Growing Relationships through Godly Wisdom Teach Your Children Three Dimensional Emotional Intelligence This Summer
by Ken Sande
When Corlette and I were homeschooling our children, we struggled far more with relational issues than we did with academic content. Put four sinful people together 24/7 and the relational meltdowns will override your lesson plans again and again.
Summer Reading Contest
by Lexi Detweiler
One of my favorite things to do with my toddler, Ava, is go to the library. We go at least every other week to refresh our supply of books. Ava loves getting new books, but she also loves reading new titles about her favorite characters: Ladybug Girl, Betty Bunny, Clifford, and Eloise, to name a few. I enjoy browsing through the older books that I used to read when I was little: “The Giving Tree”, “Madeline”, and anything by Kevin Henkes. I always sneak a few of those into the bag so that I can read them to her. Except now when I read these books, I read them as a parent and it’s so cool to see the perspective change.
by Ethan Lapointe, Grade 10
Abbotsford, BC Canada
While in Downtown Vancouver we went to a Lebanese restaurant and I snapped this shot of one of the workers.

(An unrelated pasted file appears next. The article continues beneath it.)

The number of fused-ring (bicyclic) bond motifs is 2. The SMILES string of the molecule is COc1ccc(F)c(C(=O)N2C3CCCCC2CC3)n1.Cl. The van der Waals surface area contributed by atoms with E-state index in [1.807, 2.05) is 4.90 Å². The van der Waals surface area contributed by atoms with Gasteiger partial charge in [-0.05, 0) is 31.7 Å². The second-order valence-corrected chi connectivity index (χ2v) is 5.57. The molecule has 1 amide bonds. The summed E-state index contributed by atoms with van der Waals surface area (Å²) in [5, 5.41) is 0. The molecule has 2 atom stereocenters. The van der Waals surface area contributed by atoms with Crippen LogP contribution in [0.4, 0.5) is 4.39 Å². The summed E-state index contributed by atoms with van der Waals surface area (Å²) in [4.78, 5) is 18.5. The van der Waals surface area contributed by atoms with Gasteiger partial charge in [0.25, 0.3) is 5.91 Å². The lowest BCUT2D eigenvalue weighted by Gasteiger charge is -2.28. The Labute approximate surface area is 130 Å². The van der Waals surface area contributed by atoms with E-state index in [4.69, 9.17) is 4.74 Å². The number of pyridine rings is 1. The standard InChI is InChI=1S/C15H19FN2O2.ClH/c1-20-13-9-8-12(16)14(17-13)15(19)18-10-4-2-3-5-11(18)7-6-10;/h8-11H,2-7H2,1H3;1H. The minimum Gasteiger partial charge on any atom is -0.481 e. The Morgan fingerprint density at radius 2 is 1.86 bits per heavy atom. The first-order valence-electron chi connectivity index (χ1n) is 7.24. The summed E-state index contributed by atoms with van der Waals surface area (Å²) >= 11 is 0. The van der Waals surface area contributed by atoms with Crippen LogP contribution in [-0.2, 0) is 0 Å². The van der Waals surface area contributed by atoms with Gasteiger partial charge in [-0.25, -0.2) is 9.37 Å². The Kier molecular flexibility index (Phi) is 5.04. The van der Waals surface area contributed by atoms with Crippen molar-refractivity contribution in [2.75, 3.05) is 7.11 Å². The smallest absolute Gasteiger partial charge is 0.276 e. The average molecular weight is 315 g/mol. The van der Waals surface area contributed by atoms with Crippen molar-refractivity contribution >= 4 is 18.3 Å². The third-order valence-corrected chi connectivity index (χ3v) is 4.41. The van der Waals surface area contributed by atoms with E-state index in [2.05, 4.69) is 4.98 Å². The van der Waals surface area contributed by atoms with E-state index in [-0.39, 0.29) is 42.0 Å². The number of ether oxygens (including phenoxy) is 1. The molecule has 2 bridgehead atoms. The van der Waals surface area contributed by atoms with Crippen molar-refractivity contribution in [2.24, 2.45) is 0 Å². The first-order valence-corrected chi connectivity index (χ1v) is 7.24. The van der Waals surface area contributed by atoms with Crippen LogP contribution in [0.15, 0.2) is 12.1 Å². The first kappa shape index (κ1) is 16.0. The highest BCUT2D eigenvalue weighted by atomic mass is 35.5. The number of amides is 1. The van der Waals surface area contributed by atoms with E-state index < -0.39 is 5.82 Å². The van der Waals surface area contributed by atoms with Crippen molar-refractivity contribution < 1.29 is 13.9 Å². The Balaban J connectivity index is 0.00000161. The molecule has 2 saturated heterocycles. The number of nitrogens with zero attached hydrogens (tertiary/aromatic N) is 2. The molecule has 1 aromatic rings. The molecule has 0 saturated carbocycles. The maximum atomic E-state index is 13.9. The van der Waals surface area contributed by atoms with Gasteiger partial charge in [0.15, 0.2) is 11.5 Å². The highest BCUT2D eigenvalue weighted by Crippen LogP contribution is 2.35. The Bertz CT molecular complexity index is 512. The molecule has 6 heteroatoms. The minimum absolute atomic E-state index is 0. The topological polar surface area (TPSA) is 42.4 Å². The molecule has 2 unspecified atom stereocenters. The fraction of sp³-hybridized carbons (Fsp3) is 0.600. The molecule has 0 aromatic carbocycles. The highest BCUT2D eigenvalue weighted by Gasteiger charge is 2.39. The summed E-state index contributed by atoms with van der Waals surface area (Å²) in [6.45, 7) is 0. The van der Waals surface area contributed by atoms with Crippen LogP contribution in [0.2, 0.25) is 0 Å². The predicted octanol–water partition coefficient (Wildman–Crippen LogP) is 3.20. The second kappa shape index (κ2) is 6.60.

Click to Enlarge
This month, take advantage of this free download of a seminar given by Laurie Detweiler this past year! Click HERE to download the mp3 file of her “Creative Teaching” talk.
Teachers typically spend 1,080 hours in a school year with a child. That’s more time for influencing a child toward a love of learning than parents or peers invest in a child’s life. It is essential, therefore, for teachers to realize how critically important their attitudes are in the process of educating students. Children easily pick up on how information is communicated to them and also how the teacher perceives each one in the class.
To teach creatively, it is important to use a multisensory approach as often as possible. Frequent review and use of the five learning gates of taste, touch, smell, sight, and hearing increase the potential for the child to retain the subject matter.
Failure in teaching the distracted child often results from neglecting to properly prepare and a teacher’s lack of energy. The best results are achieved when the teacher concentrates on making memories with the students, remembering that they are helping to create future adults.
Q. How do I know if I have the correct edition of the Omnibus literature books or any of the textbooks?
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